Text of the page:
Ontario budget: tax hikes on high incomes, tobacco, aviation fuel
Officials did not confirm or deny the authenticity of the leaked budget document
The Ontario budget will increase taxes on high income earners, tobacco and aviation fuel, according to a document obtained from a source outside the Liberal government.
What is said to be a 2014 budget overview prepared for the Liberal cabinet and provided to The Canadian Press on condition that the source remain anonymous says the government will increase personal income taxes on "higher-income earners."
The document does not specifically define that income level or say how big a tax increase is planned for upper income earners. But a Toronto Star report Tuesday quotes sources as saying the new tax will be levied only on income earned above $150,000.
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Premier Kathleen Wynne had already ruled out hiking taxes on the middle class to pay for transit and infrastructure, and rejected recommendations to increase the tax on gasoline or boost the HST.
The purported cabinet document also says the Liberals will phase in a four-cent-per-litre tax hike on aviation fuel over four years, restrict tax credits for large corporations and stop construction companies from claiming the fuel tax exemption.
Finance Minister Charles Sousa's spokesman Andrew Chornenky would not confirm or deny the authenticity of the document. He and the premier's spokeswoman, Zita Astravas, also would not confirm or deny the reported tax hikes.
The document says the increases are part of efforts to raise $29 billion over 10 years for public transit and infrastructure projects
Astravas would only say Sousa will be presenting a "bold plan" on Thursday that will "help create jobs, build transit and infrastructure and provide Ontarians with the retirement security that they deserve."
The document says the Liberals will also dedicate revenues from new high-occupancy toll lanes to transit projects, something the New Democrats call "Lexus lanes" and say they will not support.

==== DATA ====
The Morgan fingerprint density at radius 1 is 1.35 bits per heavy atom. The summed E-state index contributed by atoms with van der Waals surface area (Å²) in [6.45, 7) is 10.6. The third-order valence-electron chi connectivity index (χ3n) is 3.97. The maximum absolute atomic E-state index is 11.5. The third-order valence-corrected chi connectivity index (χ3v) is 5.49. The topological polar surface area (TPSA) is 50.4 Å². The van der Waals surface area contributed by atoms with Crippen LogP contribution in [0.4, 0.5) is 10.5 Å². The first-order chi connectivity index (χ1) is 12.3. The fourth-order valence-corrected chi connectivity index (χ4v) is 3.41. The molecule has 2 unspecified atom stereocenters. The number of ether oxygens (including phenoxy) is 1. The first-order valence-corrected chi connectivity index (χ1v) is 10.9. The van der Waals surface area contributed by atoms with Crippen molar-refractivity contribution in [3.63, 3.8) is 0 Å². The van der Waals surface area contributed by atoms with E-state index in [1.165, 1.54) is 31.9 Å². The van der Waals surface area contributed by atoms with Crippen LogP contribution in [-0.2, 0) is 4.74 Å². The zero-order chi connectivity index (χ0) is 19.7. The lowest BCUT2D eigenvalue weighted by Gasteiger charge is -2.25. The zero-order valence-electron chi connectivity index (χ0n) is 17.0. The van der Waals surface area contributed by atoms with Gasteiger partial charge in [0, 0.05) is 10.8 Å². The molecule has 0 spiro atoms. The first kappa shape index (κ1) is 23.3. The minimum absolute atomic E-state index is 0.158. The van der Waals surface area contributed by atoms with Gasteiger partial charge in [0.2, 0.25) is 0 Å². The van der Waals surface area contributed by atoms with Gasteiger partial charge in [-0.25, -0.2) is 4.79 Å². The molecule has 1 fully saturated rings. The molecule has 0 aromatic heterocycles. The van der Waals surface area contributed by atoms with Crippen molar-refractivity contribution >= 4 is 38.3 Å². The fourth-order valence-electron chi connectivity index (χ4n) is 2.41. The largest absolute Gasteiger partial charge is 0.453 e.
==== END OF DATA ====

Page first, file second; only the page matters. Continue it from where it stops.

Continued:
It also indicates the Liberals planned to dedicate 7.5 cents of the existing provincial tax on gasoline and diesel fuel to transit, issue so-called green bonds to raise cash for projects and is also prepared to borrow money when needed.
Critics point out that dedicating gas tax revenues to transit and infrastructure will leave a big hole elsewhere in the budget, when the government is already facing an $11.3 billion deficit.
But the document says the Liberals hope to raise enough money to replace 5.5 cents of the 7.5 cents per litre through new revenue tools in the budget, including "personal income tax measures, tobacco tax measures and revenue integrity measures."
Sousa recently talked about bringing private investors into Ontario Power Generation, Hydro One and the LCBO to get a better return for taxpayers, and the leaked document shows the Liberals will rely on "certain asset sales," but offers no specifics.
It also says the government will set up two dedicated funds for infrastructure, with $15 billion for the heavily-congested Toronto-Hamilton corridor and $13.9 billion for the rest of Ontario.
The Progressive Conservatives have already made it clear they want an election as soon as possible and will vote against Thursday's budget.
NDP Leader Andrea Horwath said Tuesday she will read the budget carefully before deciding if her party can support the Liberals for the third consecutive budget or if they will team with the Tories to defeat the minority government and trigger a June election.
There have been other leaks of budget documents. Earlier this month, the Progressive Conservatives released documents they obtained that detailed a month-long rollout of pre-budget announcements.
Although the Liberals refused to confirm details, many of the announcements were made according to the schedule outlined in the leaked documents.
Eric Gagnon, director of corporate affairs at Imperial Tobacco, says raising the price of cigarettes in Ontario is not a wise decision as it will push consumers to seek out contraband cigarettes.
“Ontario government will realize that they have nothing to address contraband in the past few years,” he said in an interview with CBC’s The Lang & O’Leary Exchange.
The price of a carton of cigarettes in Ontario is already $95 to $100, he said, well past the point where consumers will just shrug and accept the difference. Gagnon claims tobacco tax revenues are likely to fall because of the move.